“Mr. Speaker, the government continues to run a significant deficit,” the Prime Minister informed the House this afternoon, “as is appropriate at these times, but we are taking steps to ensure the budget will balance as the economy grows.”

This is not to say that anyone else can have it both ways, mind. Nycole Turmel, for instance, lamented today both that the government’s push for austerity was endangering the economy and that it had created a structural deficit. Mr. Harper dismissed this entirely. “Mr. Speaker, that question is incomprehensible,” he protested.

A moment later, Bob Rae was on his feet, reading the Prime Minister’s own words back to him.

“Mr. Speaker, speaking in Lima, Peru, in November 2009, the Prime Minister told that gathering that Canada was not going to make the mistake of balancing the books at all costs, even if it meant raising taxes and slashing public spending. These were the mistakes that led to the Great Depression, he told the gathering,” Mr. Rae recounted.

In his seat, Mr. Harper nodded along with himself.

“I would like to ask the Prime Minister, if those words are correct, and I think most economists around the world would say that they are correct, does he not now recognize that circumstances have changed once again?” he asked. “The world is on the brink of a major recession, slowdown is all around us. What will it take for the government to change course, one again?”

Mr. Harper took this opportunity to criticize Mr. Rae’s record as premier of Ontario in the early 1990s. Mr. Rae was ready for the fight. “Mr. Speaker, over the last five years, the government raised spending, on average, by 18%, by $70 billion. The Prime Minister is in absolutely no position to lecture anyone in Canada on the subject of finances or anything else,” he shot back, wagging his finger.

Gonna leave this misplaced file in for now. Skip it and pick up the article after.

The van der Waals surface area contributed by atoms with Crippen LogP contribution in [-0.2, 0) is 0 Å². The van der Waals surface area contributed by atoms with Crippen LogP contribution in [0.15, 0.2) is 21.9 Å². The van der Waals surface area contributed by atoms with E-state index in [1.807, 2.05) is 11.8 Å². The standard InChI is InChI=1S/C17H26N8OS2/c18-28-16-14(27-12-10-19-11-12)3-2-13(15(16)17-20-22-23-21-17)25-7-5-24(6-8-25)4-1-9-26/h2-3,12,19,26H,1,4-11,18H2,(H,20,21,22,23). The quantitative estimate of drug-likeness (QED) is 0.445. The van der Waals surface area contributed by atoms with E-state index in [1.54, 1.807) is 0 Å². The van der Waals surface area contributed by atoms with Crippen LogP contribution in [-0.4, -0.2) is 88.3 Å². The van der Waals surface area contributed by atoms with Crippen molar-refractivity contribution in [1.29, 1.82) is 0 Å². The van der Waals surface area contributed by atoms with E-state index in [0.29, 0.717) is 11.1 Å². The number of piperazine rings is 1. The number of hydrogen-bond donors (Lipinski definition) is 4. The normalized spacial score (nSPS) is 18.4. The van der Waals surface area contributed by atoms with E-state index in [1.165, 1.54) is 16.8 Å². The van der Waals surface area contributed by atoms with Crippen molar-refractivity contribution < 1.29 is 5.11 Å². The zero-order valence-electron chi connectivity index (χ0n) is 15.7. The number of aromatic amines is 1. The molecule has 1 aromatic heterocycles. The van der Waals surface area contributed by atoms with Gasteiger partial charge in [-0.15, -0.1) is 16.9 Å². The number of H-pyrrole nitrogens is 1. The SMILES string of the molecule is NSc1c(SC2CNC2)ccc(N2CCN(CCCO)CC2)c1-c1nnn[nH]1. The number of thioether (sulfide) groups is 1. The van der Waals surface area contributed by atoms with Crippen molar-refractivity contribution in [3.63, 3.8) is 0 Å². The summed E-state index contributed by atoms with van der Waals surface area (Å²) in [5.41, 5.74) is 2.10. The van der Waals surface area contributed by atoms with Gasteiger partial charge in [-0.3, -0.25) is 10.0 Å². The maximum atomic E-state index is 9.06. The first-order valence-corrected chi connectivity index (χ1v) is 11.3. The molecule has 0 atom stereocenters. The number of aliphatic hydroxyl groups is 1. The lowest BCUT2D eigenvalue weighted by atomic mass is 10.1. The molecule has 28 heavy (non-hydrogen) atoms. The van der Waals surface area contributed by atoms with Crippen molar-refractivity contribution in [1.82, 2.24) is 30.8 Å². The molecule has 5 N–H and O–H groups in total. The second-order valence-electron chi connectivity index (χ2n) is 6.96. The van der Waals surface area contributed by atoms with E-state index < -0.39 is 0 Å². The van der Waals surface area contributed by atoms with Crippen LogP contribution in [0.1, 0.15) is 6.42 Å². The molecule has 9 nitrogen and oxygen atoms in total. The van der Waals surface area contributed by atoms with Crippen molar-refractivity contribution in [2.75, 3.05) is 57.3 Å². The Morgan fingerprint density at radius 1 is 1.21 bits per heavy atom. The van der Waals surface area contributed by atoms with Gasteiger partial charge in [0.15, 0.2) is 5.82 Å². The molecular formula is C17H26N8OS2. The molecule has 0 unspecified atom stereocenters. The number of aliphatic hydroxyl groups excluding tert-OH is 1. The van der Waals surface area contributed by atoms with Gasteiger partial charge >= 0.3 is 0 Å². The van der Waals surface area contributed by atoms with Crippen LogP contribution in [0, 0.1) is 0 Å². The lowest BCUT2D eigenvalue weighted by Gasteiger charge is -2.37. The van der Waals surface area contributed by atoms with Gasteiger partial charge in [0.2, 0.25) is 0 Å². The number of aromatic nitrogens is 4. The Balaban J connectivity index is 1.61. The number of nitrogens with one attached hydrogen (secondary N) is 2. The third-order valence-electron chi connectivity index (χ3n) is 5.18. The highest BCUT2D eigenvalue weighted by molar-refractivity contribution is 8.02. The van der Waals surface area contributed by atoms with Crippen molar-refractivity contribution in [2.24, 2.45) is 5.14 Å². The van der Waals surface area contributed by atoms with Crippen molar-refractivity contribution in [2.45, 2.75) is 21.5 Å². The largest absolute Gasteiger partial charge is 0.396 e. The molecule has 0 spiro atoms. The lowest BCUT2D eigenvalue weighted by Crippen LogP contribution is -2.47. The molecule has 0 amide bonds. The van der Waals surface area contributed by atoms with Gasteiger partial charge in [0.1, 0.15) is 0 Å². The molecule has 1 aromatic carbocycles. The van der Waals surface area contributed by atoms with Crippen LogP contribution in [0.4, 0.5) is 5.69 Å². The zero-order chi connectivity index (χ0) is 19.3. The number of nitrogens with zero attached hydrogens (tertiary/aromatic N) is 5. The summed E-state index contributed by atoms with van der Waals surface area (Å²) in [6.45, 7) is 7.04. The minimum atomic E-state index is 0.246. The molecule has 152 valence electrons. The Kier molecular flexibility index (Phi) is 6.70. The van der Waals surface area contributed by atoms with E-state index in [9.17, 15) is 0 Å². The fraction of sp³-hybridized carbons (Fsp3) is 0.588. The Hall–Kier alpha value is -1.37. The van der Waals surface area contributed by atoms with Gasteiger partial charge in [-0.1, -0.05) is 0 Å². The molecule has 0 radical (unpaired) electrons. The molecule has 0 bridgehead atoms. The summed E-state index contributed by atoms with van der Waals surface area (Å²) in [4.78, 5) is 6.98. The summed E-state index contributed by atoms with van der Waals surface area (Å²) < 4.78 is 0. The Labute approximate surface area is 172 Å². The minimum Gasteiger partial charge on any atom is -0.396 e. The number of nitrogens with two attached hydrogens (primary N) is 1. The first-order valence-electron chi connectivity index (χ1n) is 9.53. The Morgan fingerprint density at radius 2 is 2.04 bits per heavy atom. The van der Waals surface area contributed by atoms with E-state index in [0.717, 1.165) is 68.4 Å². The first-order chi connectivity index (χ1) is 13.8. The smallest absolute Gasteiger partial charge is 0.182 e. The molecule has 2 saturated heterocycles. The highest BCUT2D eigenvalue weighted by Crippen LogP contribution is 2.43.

Here Mr. Rae arrived at the question he’d been setting up.

“The question the Prime Minister has to answer is, what is he going to do when the circumstances change? A payroll tax increase of $1.1 billion is now planned for January 2012,” he reminded everyone. “Would he at the very least cancel that payroll tax?”

Here the Prime Minister had the makings of a conundrum. He is, for the record, staunchly opposed to the NDP’s view that planned reductions to the corporate tax rate should be cancelled. Could he both support a tax cut and a tax increase? Alas, an answer was not forthcoming.

“Mr. Speaker, the member gets on his feet to say, ‘You’re spending too much money. Why don’t you spend more?’ That is the kind of position we have come to anticipate from the member,” he sighed. “Of course, this government’s economic record has been mandated by the Canadian people and praised by analysts around the world. Frankly, everybody in this country has the right to lecture the honourable member about how he managed the Ontario economy.”

This would seem to count as both saying everything and saying nothing at all.

The Stats. The economy, nine questions. The G8 Legacy Fund, eight questions. Peter MacKay, six questions. Crime, five questions. Aboriginal affairs and the RCMP, two questions each. Saudia Arabia, abortion, the flag, veterans, foreign affairs, Ukraine and the Air and Space Museum, one question each.

John Baird, eight answers. Stephen Harper, seven answers. Rob Nicholson, five answers. Jim Flaherty and Peter MacKay, four answers each. John Duncan and Vic Toews, two answers each. Kellie Leitch, Keith Ashfield, Bev Oda, James Moore, Steven Blaney, Diane Ablonczy and Rona Ambrose, one answer each.